On the evening of February 3 at 20:55, John and Lisa Hamner, residents of East Palestine, saw their world come to a crashing, blazing halt.
On that fateful day, a toxic train derailed only meters from their thriving garbage truck business, which they had expanded from serving five clients to more than 7,000 in the 18 years prior in and around this small town in Ohio. Mr. Hamner says the chemicals released in East Palestine have had a lasting effect on his body, including making his eyes red and inflamed.
Yet, he and his wife have told the BBC that the real damage to them has been psychological and emotional. Mrs. Hamner has spent 20 years of her life in the same town as her husband, and she says she, too, has spent many sleepless nights wondering about the future of the town, the business, and its 10 employees.
Many of their regular East Palestine customers have already canceled collection services and announced their departure.
Mr. Hamner, standing on a mound of dirt next to the charred remnants of numerous derailed railway carriages, referred to the occurrence as “East Palestine’s Chernobyl,” referring to a nuclear accident that occurred in then-Soviet Ukraine in April 1986.
As it turns out, he has company. Several East Palestine locals told over the course of two days that the derailment was a watershed point in their community’s history. For the foreseeable future, their lives will be summed up in terms of what occurred before and after the calamity of 3 February.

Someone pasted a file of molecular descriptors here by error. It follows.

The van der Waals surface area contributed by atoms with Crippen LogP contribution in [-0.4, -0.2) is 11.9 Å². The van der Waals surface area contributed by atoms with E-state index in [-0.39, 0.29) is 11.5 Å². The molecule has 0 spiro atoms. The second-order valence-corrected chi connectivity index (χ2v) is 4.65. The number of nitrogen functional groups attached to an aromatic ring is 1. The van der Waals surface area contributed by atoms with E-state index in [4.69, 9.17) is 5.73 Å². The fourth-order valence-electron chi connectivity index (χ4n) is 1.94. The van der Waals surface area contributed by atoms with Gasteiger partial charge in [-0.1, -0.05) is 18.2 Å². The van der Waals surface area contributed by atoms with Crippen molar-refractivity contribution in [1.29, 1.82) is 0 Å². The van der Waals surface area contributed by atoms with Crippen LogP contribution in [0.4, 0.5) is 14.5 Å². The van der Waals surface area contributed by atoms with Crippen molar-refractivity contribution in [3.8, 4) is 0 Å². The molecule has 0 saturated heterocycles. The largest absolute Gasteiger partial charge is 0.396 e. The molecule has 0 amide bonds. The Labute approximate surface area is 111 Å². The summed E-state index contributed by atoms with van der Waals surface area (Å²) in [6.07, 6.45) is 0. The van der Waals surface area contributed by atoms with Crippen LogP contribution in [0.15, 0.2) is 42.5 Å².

Drinking bottled water has been recommended by federal and municipal authorities. Officials indicated the town might reopen two days after the derailment, but environmentalists have expressed doubts.
The chemicals spilled in the incident include vinyl chloride and butyl acrylate and can cause everything from nausea to cancer if exposed to them for long enough.
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Administrator of the Environmental Protection Agency (EPA) Michael Regan traveled to East Palestine on Thursday to check in on relief operations, meet with local leaders, and reassure people that the federal government supports them.
“We see you, we hear you, and we understand why there is worry,” he stated.
Likewise, Ohio’s Senators – JD Vance and Sherrod Brown – issued messages of support for the community, while Ohio Governor Mike DeWine requested aid from federal authorities.
Norfolk Southern CEO Alan Shaw wrote a letter acknowledging that locals are “weary, frightened, and left with questions without answers” after the derailment.
Others share this sentiment, saying nothing can be said to dispel the air of suspicion and resentment that lingers in the community. It has been nearly two weeks since the incident, and some people have said they have heard nothing from inspectors or officials.
“As far as we can tell, no one has come down with any questions. Nobody has checked anything. Nothing” claimed Kim Hancock, who lives just over one mile (1.6 km) from the derailment site.
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